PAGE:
We hear so many messages about Christian relationships, loving others and forgiving and forbearing. While these are wonderful, Christlike commands that we should obey, do they apply to all people, all the time?
I’m not advocating for malicious, cruel treatment of anyone, but you can run into a problem when you forbear under people who God specifically instructs us to avoid.
In fact, there are several types of people that scripture tell us to avoid at all cost.
Not conform to.
But stay away from.
Let’s break down the five types of people God wants you to avoid at all costs in the context of Christian relationships.
Type #1: Bad influences
Do not be deceived. “Bad company ruins good morals.” (1 Corinthians 15:33)
God doesn’t say you can’t spend time with non-believers. Otherwise, how could you witness to the lost?
But you must be extra careful to ensure that you are the influencer, not the influence.
That guardrail you think you have in place to protect against your friend’s bigotry or your coworker’s criticism can easily fall to the point that you can’t tell the difference between what they think and what you think.
Remember the famous quote from Dan Pena: “Show me your friends and I’ll show you your future.”
Type #2: False teachers
1 John 4:1 reminds us, “Beloved, do not believe every spirit, but test the spirits to see whether they are from God, for many false prophets have gone out into the world.”
And 2 John 1:10 follows up with, “If anyone comes to you and does not bring this teaching, do not take them into your house or welcome them.”
In today’s world of tolerance, we often write off demonically inspired behavior as just “different.”
But scripture is clear when it says that not everyone in this world has good intentions.
Your job is not to reform a wolf into a sheep—it’s to simply avoid them.
Type #3: Divisive people
One of the most damaging sins to the body of Christ are gossipers. Since most people love a piece of juicy gossip, you can become party to this destructive sin with just a little curiosity.
Be careful of people who want the 411 so they can better pray. They are really gossipers in disguise.
Also beware of:
- people who pretend to be happy for you but are secretly envious
- people who ‘just tell it like it is’ but are really looking for a good argument
- people who come across wounded but are so easily offended
These people and many more only have one goal in mind, even if they don’t realize it—to sow division.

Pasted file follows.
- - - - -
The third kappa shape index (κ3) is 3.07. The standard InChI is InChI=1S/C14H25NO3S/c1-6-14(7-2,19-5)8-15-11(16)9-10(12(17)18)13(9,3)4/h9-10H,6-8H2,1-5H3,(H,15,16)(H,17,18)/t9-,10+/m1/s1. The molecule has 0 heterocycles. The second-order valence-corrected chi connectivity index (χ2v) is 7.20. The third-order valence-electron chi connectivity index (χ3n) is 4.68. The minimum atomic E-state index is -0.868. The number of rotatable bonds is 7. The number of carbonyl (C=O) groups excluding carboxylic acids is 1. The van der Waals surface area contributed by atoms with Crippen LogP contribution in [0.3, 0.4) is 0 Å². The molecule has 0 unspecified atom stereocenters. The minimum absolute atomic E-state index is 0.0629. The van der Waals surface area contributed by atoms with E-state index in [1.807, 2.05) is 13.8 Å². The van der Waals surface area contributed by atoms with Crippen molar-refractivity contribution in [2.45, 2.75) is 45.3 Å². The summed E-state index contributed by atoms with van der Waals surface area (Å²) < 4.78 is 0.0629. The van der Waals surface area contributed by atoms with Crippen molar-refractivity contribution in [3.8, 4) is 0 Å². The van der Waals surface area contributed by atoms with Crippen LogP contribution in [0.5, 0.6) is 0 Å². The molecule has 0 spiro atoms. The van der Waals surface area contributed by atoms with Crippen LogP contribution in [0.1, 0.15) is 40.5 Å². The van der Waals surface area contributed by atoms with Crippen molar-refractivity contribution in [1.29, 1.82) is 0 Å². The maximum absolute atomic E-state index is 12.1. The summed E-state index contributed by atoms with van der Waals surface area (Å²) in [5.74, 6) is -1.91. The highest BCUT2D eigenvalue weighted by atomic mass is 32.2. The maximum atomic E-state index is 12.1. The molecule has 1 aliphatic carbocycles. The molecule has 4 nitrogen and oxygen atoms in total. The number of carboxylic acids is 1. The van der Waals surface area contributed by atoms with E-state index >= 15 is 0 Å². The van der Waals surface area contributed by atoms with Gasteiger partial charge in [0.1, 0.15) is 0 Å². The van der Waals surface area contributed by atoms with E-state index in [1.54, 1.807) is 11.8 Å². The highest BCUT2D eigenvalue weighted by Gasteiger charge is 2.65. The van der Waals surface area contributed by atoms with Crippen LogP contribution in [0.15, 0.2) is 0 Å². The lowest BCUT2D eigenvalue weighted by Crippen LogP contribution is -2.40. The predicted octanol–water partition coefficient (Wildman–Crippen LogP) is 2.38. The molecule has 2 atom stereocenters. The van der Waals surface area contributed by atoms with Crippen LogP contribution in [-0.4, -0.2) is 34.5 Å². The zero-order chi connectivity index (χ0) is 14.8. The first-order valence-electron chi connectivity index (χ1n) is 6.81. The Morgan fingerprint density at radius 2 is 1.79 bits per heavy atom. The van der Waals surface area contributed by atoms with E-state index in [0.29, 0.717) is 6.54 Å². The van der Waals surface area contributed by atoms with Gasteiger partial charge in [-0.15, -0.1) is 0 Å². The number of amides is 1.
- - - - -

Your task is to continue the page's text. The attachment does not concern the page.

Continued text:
Titus 3:9-11 is crystal clear when it commands:
“But avoid foolish controversies, genealogies, dissensions, and quarrels about the law, for they are unprofitable and worthless. As for a person who stirs up division, after warning him once and then twice, have nothing more to do with him, knowing that such a person is warped and sinful; he is self-condemned.”
Type #4: Christians who profess but don’t confess
This is a pervasive problem in the church today. Christians who attend church but live a worldly life. These people profess to follow God, but don’t confess their sins before God.
With the Holy Spirit in you, you may sin but you won’t be happy doing it. It will be a battle.
If a Christian is continually living a life of unrepentant sin, I question if they are a true Christian at all.
So how are you as a follower of Christ supposed to handle such people? Many would say, “Love them. Bring them to Jesus.” But 1 corinthians 5:11 says, “But now I am writing to you not to associate with anyone who bears the name of brother if he is guilty of sexual immorality or greed, or is an idolater, reviler, drunkard, or swindler—not even to eat with such a one.”
I don’t know how much more clear it can be.
Type #5: Proud people
Pride is a badge of honor in our society, but it flies in the face of biblical truth.
As a Christian you are called to be humble, and you should spend time with other humble people, not puffing up the proud.
Those who like to take credit and exalt themselves will be humbled by the mighty hand of God. Be careful that you don’t get swept up in that kind of company.
2 Timothy 3:1-7 sums this point up perfectly, when it says:
“But understand this, that in the last days there will come times of difficulty. For people will be lovers of self, lovers of money, proud, arrogant, abusive, disobedient to their parents, ungrateful, unholy, heartless, unappeasable, slanderous, without self-control, brutal, not loving good, treacherous, reckless, swollen with conceit, lovers of pleasure rather than lovers of God, having the appearance of godliness, but denying its power. Avoid such people. For among them are those who creep into households and capture weak women, burdened with sins and led astray by various passions, always learning and never able to arrive at a knowledge of the truth.”
At this point you may be saying, Kris, that’s a lot of people. How can I possibly avoid all people like this? They’re everywhere.
Maybe it’s your so-called friends, your coworkers, or even those in your own family who cause you to question their motives.
While you certainly want to be a light in this dark world, when it comes to people who have an influence over your life, please reconsider any of the aforementioned folks.
They will be a Trojan horse that enables the enemy to wreak havoc in your life.
Follow the biblical command and stay away. At the very least, guard your heart.
As a Christian, you might feel like it’s your responsibility to love a narcissist within the realm of Christian relationships, hoping they may change. Yet, your love can’t change a narcissist. But THIS can.
Be sure to check out this episode next to find out.
Want to learn how to identify and deal with all types of difficult people? Grab your FREE Toxic People Survival Guide here.